The eFellows were in Christchurch. For many of us, it was the first visit post-quakes, so a visit to Cathedral Square was mandatory. Little did we know how powerful this walk was to become.
For me, the walk developed into a living metaphor for this second hui of the 2015 CORE Education eFellows. Straight after the walk, our mentor Louise Taylor facilitated a discussion where we unpacked what we had witnessed around the theme of transformation.
That change is messy. It is disruptive, in all senses of the word. That rising out of the ashes could come creative, innovative, human-centred spaces. That it requires resilience.That it requires new relationships to be forged, and it can offer fresh perspectives. That the most effective transformations hold a strong vision at its heart.
The following day, we visited Breens Intermediate School and Te Pa o Raikaihautu. I would like to thank the staff, students and whanau for making us feel so welcome at both schools. The visits were utterly fascinating, and helped me to cement my learning about transformation. In both schools their vision is clearly encapsulated and, more importantly, embodied in their day-to-day way of being. Both schools are unashamedly who they are, and if that’s confronting, that’s okay because it sparks conversation, and out of dialogue comes learning. Both pay testament to the idea that, as principal of Breens, Brian Price, said: ‘Out of crisis comes creativity’.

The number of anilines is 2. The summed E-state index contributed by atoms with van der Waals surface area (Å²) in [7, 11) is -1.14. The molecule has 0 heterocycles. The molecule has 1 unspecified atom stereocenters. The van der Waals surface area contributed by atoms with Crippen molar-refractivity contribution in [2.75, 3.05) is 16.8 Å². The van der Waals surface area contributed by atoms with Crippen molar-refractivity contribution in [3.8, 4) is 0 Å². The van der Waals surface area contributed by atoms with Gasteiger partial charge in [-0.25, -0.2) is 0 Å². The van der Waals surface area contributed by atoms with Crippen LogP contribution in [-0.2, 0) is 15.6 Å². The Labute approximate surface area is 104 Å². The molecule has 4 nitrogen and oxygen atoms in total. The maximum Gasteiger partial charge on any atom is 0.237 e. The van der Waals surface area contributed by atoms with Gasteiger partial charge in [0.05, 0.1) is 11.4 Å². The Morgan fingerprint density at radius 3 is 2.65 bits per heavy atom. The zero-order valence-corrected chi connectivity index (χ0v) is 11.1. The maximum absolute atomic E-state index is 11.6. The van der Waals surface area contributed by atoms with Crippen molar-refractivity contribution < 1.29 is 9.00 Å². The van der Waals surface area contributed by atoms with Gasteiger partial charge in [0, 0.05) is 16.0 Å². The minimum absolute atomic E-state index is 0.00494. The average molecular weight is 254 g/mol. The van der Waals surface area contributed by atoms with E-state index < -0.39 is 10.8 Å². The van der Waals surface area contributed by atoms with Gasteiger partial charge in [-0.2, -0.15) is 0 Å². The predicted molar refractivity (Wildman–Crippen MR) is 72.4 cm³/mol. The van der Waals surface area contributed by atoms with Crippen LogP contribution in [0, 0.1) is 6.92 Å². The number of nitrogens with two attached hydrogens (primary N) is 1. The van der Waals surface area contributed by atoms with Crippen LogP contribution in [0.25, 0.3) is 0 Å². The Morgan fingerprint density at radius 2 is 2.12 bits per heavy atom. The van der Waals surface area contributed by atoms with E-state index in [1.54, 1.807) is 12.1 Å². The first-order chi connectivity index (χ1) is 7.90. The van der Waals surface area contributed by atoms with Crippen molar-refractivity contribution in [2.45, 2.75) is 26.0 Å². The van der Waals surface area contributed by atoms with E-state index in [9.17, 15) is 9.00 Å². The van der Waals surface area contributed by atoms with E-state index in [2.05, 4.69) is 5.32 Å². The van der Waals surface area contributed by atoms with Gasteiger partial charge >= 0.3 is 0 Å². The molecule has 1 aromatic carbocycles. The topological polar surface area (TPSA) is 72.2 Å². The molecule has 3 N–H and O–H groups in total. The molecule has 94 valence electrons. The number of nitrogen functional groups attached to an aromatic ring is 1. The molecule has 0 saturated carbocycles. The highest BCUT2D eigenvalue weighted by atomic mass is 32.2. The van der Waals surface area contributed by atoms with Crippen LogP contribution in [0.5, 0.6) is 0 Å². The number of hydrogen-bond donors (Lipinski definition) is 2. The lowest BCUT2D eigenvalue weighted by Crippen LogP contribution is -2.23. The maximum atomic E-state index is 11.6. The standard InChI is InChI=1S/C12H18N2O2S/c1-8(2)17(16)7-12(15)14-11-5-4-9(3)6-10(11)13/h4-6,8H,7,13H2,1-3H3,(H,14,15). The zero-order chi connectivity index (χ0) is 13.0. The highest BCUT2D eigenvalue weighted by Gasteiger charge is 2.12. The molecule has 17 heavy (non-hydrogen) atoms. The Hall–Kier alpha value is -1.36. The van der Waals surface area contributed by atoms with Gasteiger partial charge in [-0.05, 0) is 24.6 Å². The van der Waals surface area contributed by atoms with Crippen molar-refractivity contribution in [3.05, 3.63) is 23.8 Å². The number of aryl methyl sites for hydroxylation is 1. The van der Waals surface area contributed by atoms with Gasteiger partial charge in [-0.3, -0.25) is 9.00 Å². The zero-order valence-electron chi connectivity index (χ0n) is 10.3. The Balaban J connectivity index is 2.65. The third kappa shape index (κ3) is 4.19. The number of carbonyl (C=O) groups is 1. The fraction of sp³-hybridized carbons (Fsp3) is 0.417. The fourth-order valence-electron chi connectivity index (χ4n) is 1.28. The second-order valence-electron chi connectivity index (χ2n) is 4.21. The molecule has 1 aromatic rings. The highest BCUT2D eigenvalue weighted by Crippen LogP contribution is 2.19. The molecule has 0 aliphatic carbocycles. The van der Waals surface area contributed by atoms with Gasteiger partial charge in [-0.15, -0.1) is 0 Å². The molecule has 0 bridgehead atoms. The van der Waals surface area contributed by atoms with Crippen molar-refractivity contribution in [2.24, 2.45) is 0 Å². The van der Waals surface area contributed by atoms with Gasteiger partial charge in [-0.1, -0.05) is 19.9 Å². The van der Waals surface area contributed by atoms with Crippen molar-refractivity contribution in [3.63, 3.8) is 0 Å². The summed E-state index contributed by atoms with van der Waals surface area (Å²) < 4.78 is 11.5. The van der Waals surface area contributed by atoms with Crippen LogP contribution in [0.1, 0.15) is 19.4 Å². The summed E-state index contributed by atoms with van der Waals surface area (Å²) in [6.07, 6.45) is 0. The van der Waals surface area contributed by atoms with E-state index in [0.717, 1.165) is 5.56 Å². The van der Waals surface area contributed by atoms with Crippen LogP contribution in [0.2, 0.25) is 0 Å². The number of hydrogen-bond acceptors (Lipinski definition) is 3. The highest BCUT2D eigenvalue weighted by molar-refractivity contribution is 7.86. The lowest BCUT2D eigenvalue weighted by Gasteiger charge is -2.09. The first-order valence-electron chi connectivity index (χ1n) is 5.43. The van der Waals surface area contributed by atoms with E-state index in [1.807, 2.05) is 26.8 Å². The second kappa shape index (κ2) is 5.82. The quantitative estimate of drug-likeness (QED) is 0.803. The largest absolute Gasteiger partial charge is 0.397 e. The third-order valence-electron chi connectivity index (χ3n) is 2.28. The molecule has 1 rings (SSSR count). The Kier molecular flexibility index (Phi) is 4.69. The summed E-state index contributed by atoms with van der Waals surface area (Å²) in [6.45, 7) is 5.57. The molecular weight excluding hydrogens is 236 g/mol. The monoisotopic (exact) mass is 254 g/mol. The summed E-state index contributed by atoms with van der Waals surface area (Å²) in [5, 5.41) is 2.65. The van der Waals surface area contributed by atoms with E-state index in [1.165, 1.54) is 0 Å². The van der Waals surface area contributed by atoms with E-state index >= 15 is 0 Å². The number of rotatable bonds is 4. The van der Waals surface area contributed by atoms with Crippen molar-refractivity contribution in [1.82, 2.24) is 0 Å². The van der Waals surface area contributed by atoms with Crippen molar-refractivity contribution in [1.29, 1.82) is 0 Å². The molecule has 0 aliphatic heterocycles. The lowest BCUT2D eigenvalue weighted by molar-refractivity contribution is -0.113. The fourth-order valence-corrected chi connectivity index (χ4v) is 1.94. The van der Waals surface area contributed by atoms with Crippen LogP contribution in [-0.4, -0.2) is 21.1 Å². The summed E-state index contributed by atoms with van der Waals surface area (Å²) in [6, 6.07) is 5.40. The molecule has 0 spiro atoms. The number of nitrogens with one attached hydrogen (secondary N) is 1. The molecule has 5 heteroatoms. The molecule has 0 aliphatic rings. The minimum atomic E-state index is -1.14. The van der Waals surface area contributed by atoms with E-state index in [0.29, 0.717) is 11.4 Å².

This statement was to continue to come back to me over the remainder of our visit to Christchurch. At a pot luck dinner with CORE staff and eFellow alumni, I was recounting this to Ali Hughes, who added onto the idea, saying: ‘Creativity and implementation is innovation.’ It’s not enough to have the idea. It must be enacted for innovation to occur. I like this very much, and brings me back to Breens and Te Pa. It’s not enough to have a mission statement, a strategic plan, or a vision for a school. This must be tangible, must be made concrete to be transformative.